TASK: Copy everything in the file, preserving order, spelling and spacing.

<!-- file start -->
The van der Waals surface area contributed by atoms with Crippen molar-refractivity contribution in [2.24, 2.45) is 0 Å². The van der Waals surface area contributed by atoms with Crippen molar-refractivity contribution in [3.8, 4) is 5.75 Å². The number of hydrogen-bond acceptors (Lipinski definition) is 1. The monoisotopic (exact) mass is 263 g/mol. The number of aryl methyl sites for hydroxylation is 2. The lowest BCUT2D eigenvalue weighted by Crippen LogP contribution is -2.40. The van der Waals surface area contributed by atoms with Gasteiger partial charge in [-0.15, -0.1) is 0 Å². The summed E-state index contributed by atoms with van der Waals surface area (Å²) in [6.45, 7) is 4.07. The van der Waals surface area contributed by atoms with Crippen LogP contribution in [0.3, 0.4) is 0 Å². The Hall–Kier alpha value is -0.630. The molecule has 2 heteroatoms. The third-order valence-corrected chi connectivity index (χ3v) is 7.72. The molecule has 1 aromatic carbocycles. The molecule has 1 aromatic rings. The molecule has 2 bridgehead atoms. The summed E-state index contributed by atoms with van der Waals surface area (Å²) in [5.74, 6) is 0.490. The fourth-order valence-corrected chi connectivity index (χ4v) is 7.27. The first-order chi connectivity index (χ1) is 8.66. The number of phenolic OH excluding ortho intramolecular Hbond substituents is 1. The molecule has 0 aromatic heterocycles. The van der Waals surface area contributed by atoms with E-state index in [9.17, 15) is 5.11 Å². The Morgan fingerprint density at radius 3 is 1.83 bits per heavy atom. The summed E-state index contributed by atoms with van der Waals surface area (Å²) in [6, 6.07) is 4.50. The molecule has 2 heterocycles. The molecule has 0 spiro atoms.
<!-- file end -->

The van der Waals surface area contributed by atoms with Crippen molar-refractivity contribution in [2.24, 2.45) is 0 Å². The van der Waals surface area contributed by atoms with Crippen molar-refractivity contribution in [3.8, 4) is 5.75 Å². The number of hydrogen-bond acceptors (Lipinski definition) is 1. The monoisotopic (exact) mass is 263 g/mol. The number of aryl methyl sites for hydroxylation is 2. The lowest BCUT2D eigenvalue weighted by Crippen LogP contribution is -2.40. The van der Waals surface area contributed by atoms with Gasteiger partial charge in [-0.15, -0.1) is 0 Å². The summed E-state index contributed by atoms with van der Waals surface area (Å²) in [6.45, 7) is 4.07. The van der Waals surface area contributed by atoms with Crippen LogP contribution in [0.3, 0.4) is 0 Å². The Hall–Kier alpha value is -0.630. The molecule has 2 heteroatoms. The third-order valence-corrected chi connectivity index (χ3v) is 7.72. The molecule has 1 aromatic carbocycles. The molecule has 1 aromatic rings. The molecule has 2 bridgehead atoms. The summed E-state index contributed by atoms with van der Waals surface area (Å²) in [5.74, 6) is 0.490. The fourth-order valence-corrected chi connectivity index (χ4v) is 7.27. The first-order chi connectivity index (χ1) is 8.66. The number of phenolic OH excluding ortho intramolecular Hbond substituents is 1. The molecule has 0 aromatic heterocycles. The van der Waals surface area contributed by atoms with E-state index in [9.17, 15) is 5.11 Å². The Morgan fingerprint density at radius 3 is 1.83 bits per heavy atom. The summed E-state index contributed by atoms with van der Waals surface area (Å²) in [6, 6.07) is 4.50. The molecule has 2 heterocycles. The molecule has 0 spiro atoms.